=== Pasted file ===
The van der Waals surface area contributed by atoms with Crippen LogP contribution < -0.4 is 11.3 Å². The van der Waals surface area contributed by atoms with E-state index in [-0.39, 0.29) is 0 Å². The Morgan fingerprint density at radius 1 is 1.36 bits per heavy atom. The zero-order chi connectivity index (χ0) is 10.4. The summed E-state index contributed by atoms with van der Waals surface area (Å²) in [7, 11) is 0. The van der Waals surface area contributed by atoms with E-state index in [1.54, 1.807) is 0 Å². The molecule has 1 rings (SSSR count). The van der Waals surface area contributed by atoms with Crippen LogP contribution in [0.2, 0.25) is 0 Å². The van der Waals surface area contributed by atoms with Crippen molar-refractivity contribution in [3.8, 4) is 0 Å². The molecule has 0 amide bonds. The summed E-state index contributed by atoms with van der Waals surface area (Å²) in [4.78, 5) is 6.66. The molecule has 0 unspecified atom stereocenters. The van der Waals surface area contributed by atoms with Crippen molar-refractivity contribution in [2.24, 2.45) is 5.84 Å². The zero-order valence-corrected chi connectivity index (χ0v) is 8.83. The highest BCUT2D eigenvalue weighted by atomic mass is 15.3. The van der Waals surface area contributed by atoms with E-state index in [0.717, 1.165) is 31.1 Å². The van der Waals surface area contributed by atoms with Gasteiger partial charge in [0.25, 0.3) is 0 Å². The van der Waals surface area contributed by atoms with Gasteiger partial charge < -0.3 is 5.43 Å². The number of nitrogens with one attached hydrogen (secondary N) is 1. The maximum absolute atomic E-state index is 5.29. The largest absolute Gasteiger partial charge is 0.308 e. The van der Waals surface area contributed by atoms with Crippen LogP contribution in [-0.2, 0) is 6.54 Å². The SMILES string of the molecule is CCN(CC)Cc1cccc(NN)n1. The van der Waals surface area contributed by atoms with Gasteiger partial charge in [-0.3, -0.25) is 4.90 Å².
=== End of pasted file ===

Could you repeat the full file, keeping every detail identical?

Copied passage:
The van der Waals surface area contributed by atoms with Crippen LogP contribution < -0.4 is 11.3 Å². The van der Waals surface area contributed by atoms with E-state index in [-0.39, 0.29) is 0 Å². The Morgan fingerprint density at radius 1 is 1.36 bits per heavy atom. The zero-order chi connectivity index (χ0) is 10.4. The summed E-state index contributed by atoms with van der Waals surface area (Å²) in [7, 11) is 0. The van der Waals surface area contributed by atoms with E-state index in [1.54, 1.807) is 0 Å². The molecule has 1 rings (SSSR count). The van der Waals surface area contributed by atoms with Crippen LogP contribution in [0.2, 0.25) is 0 Å². The van der Waals surface area contributed by atoms with Crippen molar-refractivity contribution in [3.8, 4) is 0 Å². The molecule has 0 amide bonds. The summed E-state index contributed by atoms with van der Waals surface area (Å²) in [4.78, 5) is 6.66. The molecule has 0 unspecified atom stereocenters. The van der Waals surface area contributed by atoms with Crippen molar-refractivity contribution in [2.24, 2.45) is 5.84 Å². The zero-order valence-corrected chi connectivity index (χ0v) is 8.83. The highest BCUT2D eigenvalue weighted by atomic mass is 15.3. The van der Waals surface area contributed by atoms with E-state index in [0.717, 1.165) is 31.1 Å². The van der Waals surface area contributed by atoms with Gasteiger partial charge in [0.25, 0.3) is 0 Å². The van der Waals surface area contributed by atoms with Gasteiger partial charge < -0.3 is 5.43 Å². The number of nitrogens with one attached hydrogen (secondary N) is 1. The maximum absolute atomic E-state index is 5.29. The largest absolute Gasteiger partial charge is 0.308 e. The van der Waals surface area contributed by atoms with Crippen LogP contribution in [-0.2, 0) is 6.54 Å². The SMILES string of the molecule is CCN(CC)Cc1cccc(NN)n1. The van der Waals surface area contributed by atoms with Gasteiger partial charge in [-0.3, -0.25) is 4.90 Å².